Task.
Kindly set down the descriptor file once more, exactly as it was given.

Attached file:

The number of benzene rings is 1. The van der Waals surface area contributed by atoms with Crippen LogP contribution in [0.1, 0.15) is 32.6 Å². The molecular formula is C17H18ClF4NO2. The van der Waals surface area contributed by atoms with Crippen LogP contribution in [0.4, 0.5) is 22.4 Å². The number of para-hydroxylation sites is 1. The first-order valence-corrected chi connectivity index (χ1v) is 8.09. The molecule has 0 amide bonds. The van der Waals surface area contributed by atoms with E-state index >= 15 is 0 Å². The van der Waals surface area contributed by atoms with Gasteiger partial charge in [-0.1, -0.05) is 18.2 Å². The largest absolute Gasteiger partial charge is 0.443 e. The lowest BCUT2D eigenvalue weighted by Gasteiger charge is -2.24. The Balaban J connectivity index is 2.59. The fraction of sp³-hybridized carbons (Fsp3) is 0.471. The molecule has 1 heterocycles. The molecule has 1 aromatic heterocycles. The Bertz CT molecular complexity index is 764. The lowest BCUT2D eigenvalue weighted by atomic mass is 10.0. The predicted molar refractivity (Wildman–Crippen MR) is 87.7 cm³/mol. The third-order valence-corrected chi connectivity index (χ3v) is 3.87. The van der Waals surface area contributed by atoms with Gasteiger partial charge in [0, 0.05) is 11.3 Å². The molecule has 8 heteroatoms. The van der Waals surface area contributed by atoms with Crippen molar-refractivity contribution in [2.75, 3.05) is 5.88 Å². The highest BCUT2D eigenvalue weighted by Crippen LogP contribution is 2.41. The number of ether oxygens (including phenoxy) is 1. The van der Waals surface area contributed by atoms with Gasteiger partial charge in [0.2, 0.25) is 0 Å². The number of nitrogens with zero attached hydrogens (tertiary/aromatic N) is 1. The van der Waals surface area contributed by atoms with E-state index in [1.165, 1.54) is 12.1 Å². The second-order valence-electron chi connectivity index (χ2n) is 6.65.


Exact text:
The number of benzene rings is 1. The van der Waals surface area contributed by atoms with Crippen LogP contribution in [0.1, 0.15) is 32.6 Å². The molecular formula is C17H18ClF4NO2. The van der Waals surface area contributed by atoms with Crippen LogP contribution in [0.4, 0.5) is 22.4 Å². The number of para-hydroxylation sites is 1. The first-order valence-corrected chi connectivity index (χ1v) is 8.09. The molecule has 0 amide bonds. The van der Waals surface area contributed by atoms with E-state index >= 15 is 0 Å². The van der Waals surface area contributed by atoms with Gasteiger partial charge in [-0.1, -0.05) is 18.2 Å². The largest absolute Gasteiger partial charge is 0.443 e. The lowest BCUT2D eigenvalue weighted by Gasteiger charge is -2.24. The Balaban J connectivity index is 2.59. The fraction of sp³-hybridized carbons (Fsp3) is 0.471. The molecule has 1 heterocycles. The molecule has 1 aromatic heterocycles. The Bertz CT molecular complexity index is 764. The lowest BCUT2D eigenvalue weighted by atomic mass is 10.0. The predicted molar refractivity (Wildman–Crippen MR) is 87.7 cm³/mol. The third-order valence-corrected chi connectivity index (χ3v) is 3.87. The van der Waals surface area contributed by atoms with Gasteiger partial charge in [0, 0.05) is 11.3 Å². The molecule has 8 heteroatoms. The van der Waals surface area contributed by atoms with Crippen molar-refractivity contribution in [2.75, 3.05) is 5.88 Å². The highest BCUT2D eigenvalue weighted by Crippen LogP contribution is 2.41. The number of ether oxygens (including phenoxy) is 1. The van der Waals surface area contributed by atoms with Gasteiger partial charge in [0.2, 0.25) is 0 Å². The number of nitrogens with zero attached hydrogens (tertiary/aromatic N) is 1. The van der Waals surface area contributed by atoms with E-state index in [1.165, 1.54) is 12.1 Å². The second-order valence-electron chi connectivity index (χ2n) is 6.65.